The headline on the BBC News website is one of those BBC headlines that can, if you come at it unprepared, read like a cryptic crossword clue:
The Sky News headline, in contrast, makes sense straight away:
Sky publishes the shocking letter Brusthom Ziamini wrote declaring his intention to behead a British soldier. In it, he quotes Surah 2:216: "Jihad holy fighting in Allah's cause is ordained for you Muslims though you dislike it and it may be that you dislike a thing which is good for you..."; he talks of ISIB, "Islamic State of Ireland and Britain"; he writes, "let's kill them, slaughter them and implement Sharia in our lands and kill every gay, every Shia..."; he advises his parents not to mix with Christians, Jews and non-believers...
Sky also quotes his statements to al-Muhajiroun about buying a black flag "to rock it everywhere I go in the Kaffir's face"; how he posted comments on Facebook saying he was "willing to die in the cause of Allah" and that "Sharia law on its way on our streets. We will implement it, it's part of our religion."
Sky also reports him as saying that "he first became interested in Islam at the age of 15 through rap music and decided to convert again in the months before his arrests".
The BBC article is characteristically much less informative.
The letter is missing, as are most of the quotes revealing the depth of his religious motivation and its sheer viciousness. There's no mention of the surah; no mention of his hatred for specific groups (gays, Christians, Jews, Shia Muslims); no mention of 'Islamic State of Ireland and Britain'; no rocking of the black flag "in the Kaffir's face; and no mention that his 'support for Sharia law' is for Sharia law on Britain's streets.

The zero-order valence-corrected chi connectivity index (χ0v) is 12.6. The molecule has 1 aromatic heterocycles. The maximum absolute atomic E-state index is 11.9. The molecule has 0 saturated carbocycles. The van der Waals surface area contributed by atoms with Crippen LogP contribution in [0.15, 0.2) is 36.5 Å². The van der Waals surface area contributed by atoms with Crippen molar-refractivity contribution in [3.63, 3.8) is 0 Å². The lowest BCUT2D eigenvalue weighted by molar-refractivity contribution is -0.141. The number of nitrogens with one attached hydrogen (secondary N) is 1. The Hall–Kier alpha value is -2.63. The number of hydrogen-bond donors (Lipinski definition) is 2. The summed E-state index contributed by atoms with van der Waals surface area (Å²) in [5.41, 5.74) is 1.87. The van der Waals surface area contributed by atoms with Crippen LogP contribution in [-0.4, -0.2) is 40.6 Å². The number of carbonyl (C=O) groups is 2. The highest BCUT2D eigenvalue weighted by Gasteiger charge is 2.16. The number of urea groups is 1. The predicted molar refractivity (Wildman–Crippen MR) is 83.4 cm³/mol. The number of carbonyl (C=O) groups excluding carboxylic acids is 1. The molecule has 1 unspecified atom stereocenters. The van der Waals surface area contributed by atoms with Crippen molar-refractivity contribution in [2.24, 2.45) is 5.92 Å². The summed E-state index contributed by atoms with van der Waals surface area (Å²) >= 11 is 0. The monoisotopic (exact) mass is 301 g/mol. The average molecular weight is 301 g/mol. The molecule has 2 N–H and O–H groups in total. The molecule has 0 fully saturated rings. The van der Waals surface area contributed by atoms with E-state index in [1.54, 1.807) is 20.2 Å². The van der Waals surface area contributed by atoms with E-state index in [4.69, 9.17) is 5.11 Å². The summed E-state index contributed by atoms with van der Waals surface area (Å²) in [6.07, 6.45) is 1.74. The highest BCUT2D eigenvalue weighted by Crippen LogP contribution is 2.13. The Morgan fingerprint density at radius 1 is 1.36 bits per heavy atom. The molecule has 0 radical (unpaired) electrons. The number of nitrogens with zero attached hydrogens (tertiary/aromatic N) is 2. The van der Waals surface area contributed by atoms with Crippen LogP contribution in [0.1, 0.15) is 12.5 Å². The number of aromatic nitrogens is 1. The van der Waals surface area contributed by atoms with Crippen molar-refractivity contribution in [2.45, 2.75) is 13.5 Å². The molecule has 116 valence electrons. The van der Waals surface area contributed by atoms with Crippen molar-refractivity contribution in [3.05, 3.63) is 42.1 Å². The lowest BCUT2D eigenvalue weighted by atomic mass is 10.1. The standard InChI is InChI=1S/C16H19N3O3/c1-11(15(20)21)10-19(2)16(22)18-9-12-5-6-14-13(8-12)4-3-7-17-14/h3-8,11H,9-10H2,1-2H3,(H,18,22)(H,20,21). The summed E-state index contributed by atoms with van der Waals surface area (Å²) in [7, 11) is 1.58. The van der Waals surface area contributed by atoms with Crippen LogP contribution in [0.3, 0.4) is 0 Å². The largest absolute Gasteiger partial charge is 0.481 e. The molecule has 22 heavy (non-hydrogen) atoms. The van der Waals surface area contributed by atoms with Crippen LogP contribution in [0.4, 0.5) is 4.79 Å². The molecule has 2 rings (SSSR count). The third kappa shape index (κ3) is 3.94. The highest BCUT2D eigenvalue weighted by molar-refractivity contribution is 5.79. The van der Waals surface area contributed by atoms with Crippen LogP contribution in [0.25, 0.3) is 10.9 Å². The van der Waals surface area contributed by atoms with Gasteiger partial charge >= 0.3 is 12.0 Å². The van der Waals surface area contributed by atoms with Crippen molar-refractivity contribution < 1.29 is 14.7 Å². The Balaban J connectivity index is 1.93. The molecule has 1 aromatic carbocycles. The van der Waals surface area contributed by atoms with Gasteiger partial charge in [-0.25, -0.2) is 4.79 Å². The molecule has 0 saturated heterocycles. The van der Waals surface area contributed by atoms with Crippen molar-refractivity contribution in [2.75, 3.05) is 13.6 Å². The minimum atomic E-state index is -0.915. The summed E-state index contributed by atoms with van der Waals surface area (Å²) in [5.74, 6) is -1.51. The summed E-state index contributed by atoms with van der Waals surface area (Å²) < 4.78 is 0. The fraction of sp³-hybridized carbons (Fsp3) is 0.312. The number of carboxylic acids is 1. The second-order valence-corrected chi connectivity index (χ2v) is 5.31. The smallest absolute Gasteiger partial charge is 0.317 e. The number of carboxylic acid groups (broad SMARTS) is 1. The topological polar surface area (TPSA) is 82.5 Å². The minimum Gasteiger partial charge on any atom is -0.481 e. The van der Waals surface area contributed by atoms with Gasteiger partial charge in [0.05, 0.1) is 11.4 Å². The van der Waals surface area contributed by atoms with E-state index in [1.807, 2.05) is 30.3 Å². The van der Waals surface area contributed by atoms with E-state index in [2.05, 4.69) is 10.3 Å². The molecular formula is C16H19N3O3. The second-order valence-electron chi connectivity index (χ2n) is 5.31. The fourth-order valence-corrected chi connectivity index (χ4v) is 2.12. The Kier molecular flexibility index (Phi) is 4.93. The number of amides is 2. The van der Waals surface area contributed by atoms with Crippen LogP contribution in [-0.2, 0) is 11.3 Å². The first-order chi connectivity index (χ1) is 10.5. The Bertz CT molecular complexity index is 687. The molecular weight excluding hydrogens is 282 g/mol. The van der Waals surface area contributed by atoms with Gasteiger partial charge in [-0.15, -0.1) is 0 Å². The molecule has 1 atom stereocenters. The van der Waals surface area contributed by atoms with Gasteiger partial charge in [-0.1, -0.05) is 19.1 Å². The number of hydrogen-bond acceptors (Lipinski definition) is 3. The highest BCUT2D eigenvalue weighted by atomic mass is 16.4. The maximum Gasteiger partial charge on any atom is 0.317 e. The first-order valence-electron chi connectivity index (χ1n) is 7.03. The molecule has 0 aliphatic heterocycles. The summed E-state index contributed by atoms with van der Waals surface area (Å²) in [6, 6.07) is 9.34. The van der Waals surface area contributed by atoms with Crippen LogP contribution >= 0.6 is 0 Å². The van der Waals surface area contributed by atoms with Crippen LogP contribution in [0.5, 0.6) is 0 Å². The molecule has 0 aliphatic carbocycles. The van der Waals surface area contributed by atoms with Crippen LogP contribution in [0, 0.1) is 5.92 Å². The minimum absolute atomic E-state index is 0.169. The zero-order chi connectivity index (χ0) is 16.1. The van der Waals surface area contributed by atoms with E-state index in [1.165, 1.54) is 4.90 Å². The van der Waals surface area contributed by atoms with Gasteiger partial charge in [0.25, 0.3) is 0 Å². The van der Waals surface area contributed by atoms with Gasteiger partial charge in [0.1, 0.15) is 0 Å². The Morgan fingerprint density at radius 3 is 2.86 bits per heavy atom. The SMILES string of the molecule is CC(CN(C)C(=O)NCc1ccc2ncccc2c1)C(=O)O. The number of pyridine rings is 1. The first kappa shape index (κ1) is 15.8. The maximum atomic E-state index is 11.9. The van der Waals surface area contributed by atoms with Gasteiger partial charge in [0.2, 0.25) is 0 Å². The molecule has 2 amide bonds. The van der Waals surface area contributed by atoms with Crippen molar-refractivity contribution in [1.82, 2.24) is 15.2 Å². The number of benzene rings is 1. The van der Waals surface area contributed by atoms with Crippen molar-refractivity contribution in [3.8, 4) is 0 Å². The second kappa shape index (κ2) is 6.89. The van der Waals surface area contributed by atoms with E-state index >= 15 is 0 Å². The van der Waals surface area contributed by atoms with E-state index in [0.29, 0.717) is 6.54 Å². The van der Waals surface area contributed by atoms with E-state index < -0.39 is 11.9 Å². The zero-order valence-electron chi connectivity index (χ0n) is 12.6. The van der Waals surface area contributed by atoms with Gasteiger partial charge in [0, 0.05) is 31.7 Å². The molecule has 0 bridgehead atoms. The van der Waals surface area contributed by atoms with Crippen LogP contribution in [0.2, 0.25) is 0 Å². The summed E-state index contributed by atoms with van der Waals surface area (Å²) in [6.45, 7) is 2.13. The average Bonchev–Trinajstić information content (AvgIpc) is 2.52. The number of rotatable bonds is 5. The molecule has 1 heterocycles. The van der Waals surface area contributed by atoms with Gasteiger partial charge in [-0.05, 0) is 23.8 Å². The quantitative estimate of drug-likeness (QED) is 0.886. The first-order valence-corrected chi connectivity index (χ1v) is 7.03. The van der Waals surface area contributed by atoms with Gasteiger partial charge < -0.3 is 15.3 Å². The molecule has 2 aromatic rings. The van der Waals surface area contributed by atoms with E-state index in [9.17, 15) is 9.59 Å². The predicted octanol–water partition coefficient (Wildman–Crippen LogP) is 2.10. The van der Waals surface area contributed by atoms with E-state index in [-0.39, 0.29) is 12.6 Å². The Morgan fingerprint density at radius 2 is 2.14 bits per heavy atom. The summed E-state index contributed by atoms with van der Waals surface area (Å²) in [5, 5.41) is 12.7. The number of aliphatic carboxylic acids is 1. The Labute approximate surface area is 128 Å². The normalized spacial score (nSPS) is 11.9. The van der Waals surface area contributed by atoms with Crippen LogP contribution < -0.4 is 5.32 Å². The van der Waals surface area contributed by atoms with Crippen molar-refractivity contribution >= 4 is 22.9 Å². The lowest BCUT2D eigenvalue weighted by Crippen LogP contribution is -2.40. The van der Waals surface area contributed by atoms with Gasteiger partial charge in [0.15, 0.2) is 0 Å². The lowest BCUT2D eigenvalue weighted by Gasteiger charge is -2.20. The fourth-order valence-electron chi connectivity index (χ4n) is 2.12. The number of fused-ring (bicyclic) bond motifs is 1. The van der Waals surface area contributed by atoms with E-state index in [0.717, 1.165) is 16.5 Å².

Here's a flavour of the BBC's report:
Ziamani was born in London to Congolese parents and went to school in Peckham. His mother worked as a nursery nurse and his father was a psychiatric nurse.
The defendant told the court that his parents, who are Jehovah's Witnesses, had found out he was a Muslim only when they had seen pictures of friends in Islamic clothes on his mobile phone.
During the trial, jurors heard how Ziamani had fallen in with members of the extremist organisation al-Muhajiroun, after he was "kicked out" of his home after converting to Islam.
Police say the group played a "major role in influencing and shaping his radical views" and he attended their demonstrations.
The jury heard Mr Ziamani also put posts on Facebook supporting Sharia law and stating he was "willing to die in the cause of Allah".
Poor lad: his parents chucked him out and he fell in with a bad crowd. A classic hard-luck story - except for the bit about him wanting to behead British soldiers.